For centuries India has captured the imagination of the artistic world. From painters to poets to writers and sculptors, the sub-continent abounds with inspiration that has given rise to stories and works of art that will endure for many centuries more. Perhaps it is the diversity of people, the unique culture, the food, the music, the colours or the sounds that make India such a wellspring of culture and inspiration -- all the things that Tripzuki loves too! Perhaps it is something more than this -- the spirit of India that is known and loved but can't be pinned down. Whatever the answer, there is a wealth to discover when travelling across this great country. With long train journeys or lazy days on the beach, the opportunity to engross yourself in a good book is never too far off, so we thought it would be useful to give you a few tips of books set in India that will both captivate and inspire you wherever your travels lead.
No list of books to read in India would be complete without Gregory David Roberts' cult classic Shantaram. Set in Bombay, the story follows Lin, an escaped convict from Australia, as he navigates the criminal underworld of India's financial capital. Rich with life and colourful characters, you will get lost amongst the winding streets and tales of a Bombay still getting to grips with modern life. The acute observations of India from the perspective of a Western foreigner are particularly entertaining and if you're not immediately drawn to visit Leopold's when you finish then we'll eat our hats. Don't be fooled by the size of it either, you will go tearing through it as the pace never lets up until you emerge breathless some 1000 pages later. An old rumour has it that Johnny Depp is signed up to star in a film adaptation, but despite a visit to Goa scouting locations it doesn't look like it's going to be made any time soon.
The long awaited sequel picks up where Shantaram, leaves off with Lin navigating the new world he finds himself in. We won't go into too much detail for fear or spoiling it, but rest assured it has the same depth and colour of its prequel and every bit as wonderful. Buy it before you finish Shantaram because you're not going to want to wait even a minute to dive straight in.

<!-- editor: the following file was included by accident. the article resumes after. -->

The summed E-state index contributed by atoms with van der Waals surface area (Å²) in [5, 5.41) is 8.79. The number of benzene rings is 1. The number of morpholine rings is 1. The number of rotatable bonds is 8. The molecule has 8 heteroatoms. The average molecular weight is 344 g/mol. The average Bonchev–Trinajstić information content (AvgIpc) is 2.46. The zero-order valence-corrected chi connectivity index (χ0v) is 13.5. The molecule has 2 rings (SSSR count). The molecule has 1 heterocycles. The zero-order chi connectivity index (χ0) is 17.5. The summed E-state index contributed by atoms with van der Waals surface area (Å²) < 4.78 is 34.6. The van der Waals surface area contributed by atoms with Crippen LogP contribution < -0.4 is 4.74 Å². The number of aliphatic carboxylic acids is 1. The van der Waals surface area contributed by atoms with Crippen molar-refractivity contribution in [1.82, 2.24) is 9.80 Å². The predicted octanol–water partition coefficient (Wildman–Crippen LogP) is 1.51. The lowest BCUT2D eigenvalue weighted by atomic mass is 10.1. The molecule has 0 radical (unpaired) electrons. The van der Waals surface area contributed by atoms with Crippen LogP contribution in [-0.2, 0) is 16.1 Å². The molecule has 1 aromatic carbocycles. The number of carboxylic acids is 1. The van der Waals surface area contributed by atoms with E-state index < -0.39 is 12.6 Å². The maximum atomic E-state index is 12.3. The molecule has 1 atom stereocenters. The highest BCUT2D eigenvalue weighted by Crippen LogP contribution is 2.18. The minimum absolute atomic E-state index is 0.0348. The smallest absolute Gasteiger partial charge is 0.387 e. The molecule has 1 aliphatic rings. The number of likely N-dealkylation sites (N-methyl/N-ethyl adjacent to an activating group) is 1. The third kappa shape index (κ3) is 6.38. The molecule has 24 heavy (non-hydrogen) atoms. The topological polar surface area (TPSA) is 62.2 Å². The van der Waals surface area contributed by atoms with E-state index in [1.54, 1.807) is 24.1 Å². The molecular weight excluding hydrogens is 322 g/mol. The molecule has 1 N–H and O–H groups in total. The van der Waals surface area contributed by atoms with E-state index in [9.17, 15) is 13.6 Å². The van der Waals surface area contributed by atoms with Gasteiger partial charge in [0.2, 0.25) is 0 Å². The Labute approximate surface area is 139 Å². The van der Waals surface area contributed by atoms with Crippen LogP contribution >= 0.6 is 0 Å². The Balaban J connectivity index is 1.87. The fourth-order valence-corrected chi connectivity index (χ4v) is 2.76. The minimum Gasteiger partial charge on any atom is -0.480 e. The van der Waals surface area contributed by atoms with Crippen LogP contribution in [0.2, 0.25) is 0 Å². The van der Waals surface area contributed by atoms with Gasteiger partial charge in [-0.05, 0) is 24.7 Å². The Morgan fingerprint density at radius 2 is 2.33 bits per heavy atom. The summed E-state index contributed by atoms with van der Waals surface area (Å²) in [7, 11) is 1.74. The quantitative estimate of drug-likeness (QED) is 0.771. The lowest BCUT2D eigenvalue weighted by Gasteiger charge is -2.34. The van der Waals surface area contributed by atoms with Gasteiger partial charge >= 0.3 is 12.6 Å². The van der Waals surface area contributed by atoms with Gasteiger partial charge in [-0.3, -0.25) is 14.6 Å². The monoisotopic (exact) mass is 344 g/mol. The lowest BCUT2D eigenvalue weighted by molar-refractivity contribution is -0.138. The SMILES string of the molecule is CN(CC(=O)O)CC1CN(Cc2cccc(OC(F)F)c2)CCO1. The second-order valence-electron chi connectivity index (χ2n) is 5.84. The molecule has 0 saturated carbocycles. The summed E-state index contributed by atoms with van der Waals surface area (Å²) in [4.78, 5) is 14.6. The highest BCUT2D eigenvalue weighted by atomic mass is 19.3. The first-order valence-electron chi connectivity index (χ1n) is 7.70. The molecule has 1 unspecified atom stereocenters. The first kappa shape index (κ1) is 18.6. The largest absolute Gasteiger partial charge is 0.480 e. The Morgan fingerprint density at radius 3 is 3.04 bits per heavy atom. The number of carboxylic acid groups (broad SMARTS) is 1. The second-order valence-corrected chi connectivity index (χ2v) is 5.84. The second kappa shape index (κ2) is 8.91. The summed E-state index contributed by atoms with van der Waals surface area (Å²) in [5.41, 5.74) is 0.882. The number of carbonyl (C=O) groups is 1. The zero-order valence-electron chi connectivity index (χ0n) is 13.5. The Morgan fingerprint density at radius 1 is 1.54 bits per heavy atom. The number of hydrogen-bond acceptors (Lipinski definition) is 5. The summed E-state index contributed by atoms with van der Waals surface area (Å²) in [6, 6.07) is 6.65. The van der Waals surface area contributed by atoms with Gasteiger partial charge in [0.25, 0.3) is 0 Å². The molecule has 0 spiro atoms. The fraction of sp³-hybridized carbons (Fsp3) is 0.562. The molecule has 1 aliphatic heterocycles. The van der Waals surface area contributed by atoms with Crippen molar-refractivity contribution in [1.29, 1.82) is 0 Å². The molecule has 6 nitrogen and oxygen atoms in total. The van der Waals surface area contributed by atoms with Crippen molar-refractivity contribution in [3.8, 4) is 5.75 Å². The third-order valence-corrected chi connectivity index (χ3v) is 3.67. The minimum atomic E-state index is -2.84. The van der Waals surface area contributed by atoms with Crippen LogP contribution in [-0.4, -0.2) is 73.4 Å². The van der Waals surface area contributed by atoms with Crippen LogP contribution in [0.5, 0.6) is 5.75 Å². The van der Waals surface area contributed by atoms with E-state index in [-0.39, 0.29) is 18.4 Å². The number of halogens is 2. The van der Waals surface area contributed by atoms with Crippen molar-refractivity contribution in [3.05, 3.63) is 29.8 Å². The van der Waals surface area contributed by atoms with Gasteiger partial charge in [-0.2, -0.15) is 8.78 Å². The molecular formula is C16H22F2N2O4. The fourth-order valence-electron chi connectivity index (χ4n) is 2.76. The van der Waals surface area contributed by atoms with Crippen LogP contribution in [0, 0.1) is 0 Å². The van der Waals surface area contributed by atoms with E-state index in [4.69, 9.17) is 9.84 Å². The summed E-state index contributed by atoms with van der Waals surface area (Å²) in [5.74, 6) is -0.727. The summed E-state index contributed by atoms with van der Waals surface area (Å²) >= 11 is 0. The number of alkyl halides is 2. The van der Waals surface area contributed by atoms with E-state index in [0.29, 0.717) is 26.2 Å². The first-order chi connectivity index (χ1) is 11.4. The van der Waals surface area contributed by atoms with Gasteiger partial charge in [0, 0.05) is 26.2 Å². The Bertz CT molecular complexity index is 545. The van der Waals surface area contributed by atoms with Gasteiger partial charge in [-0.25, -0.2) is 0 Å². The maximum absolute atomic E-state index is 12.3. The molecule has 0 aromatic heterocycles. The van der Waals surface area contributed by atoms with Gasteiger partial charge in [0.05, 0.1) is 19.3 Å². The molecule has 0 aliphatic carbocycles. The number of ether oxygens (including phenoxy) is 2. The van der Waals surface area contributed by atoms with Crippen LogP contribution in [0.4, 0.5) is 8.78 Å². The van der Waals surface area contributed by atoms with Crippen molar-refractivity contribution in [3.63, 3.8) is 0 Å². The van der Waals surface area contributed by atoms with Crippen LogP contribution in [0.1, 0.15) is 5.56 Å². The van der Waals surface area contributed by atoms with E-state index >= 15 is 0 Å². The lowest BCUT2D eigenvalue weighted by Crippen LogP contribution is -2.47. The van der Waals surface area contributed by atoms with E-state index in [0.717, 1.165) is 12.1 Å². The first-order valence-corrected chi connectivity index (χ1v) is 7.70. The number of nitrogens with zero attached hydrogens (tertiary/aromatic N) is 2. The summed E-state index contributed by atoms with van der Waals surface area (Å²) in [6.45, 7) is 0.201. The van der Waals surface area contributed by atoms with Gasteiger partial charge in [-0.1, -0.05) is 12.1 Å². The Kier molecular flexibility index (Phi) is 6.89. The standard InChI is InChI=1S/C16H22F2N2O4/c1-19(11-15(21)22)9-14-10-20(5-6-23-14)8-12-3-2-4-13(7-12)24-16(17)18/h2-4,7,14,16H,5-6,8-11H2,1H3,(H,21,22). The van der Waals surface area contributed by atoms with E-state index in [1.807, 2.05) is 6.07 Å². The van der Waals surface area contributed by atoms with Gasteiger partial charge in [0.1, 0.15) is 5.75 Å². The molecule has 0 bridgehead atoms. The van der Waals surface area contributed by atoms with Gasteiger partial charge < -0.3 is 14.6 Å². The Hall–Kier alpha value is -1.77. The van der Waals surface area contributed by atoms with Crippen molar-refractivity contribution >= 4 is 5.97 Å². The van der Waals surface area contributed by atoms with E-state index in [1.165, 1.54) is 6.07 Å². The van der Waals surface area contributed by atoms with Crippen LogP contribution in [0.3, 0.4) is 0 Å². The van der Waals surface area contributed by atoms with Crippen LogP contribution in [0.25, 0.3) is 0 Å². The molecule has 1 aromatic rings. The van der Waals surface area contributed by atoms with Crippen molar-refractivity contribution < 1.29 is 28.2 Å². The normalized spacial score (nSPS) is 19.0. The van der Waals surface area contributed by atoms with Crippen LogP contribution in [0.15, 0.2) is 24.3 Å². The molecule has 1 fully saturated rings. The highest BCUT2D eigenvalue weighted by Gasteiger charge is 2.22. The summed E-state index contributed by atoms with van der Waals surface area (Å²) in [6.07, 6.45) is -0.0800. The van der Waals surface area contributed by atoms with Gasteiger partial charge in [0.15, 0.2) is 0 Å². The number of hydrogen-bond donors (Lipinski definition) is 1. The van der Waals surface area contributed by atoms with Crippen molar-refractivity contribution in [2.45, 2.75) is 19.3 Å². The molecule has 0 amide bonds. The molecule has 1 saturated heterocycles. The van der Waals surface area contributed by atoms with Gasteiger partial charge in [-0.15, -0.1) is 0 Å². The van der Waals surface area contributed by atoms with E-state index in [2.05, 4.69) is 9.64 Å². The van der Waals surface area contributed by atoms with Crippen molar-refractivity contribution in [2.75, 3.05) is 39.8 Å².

3. Chasing the Monsoon
A fascinating non-fiction classic, Chasing the Monsoon recounts Alexander Frater's attempt to follow the path of the monsoon as it arrives on the southernmost tip of the subcontinent and sweeps up the country before reaching Cherrapunji, one of the wettest places on earth. Through turbulence and rows of red tape, Frater desperately tries to get authorisation to go to the state of Meghalaya before he misses the fabled arrival of the rain so fierce it bursts waterfalls through the rock faces and creates a kind of water wonderland in the mountains. A fascinating travel tale through India wrapped around one of the world's most famous meteorological events.
Author Arundhati Roy won the Booker Prize for this beautifully crafted, poetic novel. The God of Small Things sets a tale of love against the backdrop of the Indian caste system -- where even love for children you cherish as your own can set the world against you. This novel will break your heart with its beautifully written prose and leave tears in your eyes until the final page.
Another Booker Prize-winning novel, The White Tiger encapsulates the Indian spirit of self-improvement as a chauffeur seeks to make a better world for himself in an ever-changing country. The tale takes many twists and turns and will catch you by surprise, but the richness of the world painted by author Aravind Adiga will draw you in so close you feel complicit in what takes place.
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